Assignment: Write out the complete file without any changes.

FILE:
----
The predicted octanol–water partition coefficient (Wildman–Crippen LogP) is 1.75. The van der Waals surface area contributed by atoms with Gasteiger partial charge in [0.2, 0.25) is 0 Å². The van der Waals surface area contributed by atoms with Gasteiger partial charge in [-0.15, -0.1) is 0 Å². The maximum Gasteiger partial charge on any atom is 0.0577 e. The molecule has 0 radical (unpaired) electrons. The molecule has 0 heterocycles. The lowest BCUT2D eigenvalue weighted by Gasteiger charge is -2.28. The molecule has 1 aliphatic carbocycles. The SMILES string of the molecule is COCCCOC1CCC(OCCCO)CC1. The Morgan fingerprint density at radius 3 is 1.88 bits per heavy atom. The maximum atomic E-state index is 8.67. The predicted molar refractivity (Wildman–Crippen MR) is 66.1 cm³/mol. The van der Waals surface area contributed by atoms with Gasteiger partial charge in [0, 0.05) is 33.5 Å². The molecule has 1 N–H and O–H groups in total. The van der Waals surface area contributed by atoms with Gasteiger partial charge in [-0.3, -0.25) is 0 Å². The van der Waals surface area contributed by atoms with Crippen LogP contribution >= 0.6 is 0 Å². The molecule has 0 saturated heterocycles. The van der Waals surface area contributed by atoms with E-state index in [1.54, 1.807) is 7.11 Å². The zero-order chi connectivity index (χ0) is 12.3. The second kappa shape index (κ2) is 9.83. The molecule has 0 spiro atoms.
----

The predicted octanol–water partition coefficient (Wildman–Crippen LogP) is 1.75. The van der Waals surface area contributed by atoms with Gasteiger partial charge in [0.2, 0.25) is 0 Å². The van der Waals surface area contributed by atoms with Gasteiger partial charge in [-0.15, -0.1) is 0 Å². The maximum Gasteiger partial charge on any atom is 0.0577 e. The molecule has 0 radical (unpaired) electrons. The molecule has 0 heterocycles. The lowest BCUT2D eigenvalue weighted by Gasteiger charge is -2.28. The molecule has 1 aliphatic carbocycles. The SMILES string of the molecule is COCCCOC1CCC(OCCCO)CC1. The Morgan fingerprint density at radius 3 is 1.88 bits per heavy atom. The maximum atomic E-state index is 8.67. The predicted molar refractivity (Wildman–Crippen MR) is 66.1 cm³/mol. The van der Waals surface area contributed by atoms with Gasteiger partial charge in [0, 0.05) is 33.5 Å². The molecule has 1 N–H and O–H groups in total. The van der Waals surface area contributed by atoms with Gasteiger partial charge in [-0.3, -0.25) is 0 Å². The van der Waals surface area contributed by atoms with Crippen LogP contribution >= 0.6 is 0 Å². The molecule has 0 saturated heterocycles. The van der Waals surface area contributed by atoms with E-state index in [1.54, 1.807) is 7.11 Å². The zero-order chi connectivity index (χ0) is 12.3. The second kappa shape index (κ2) is 9.83. The molecule has 0 spiro atoms.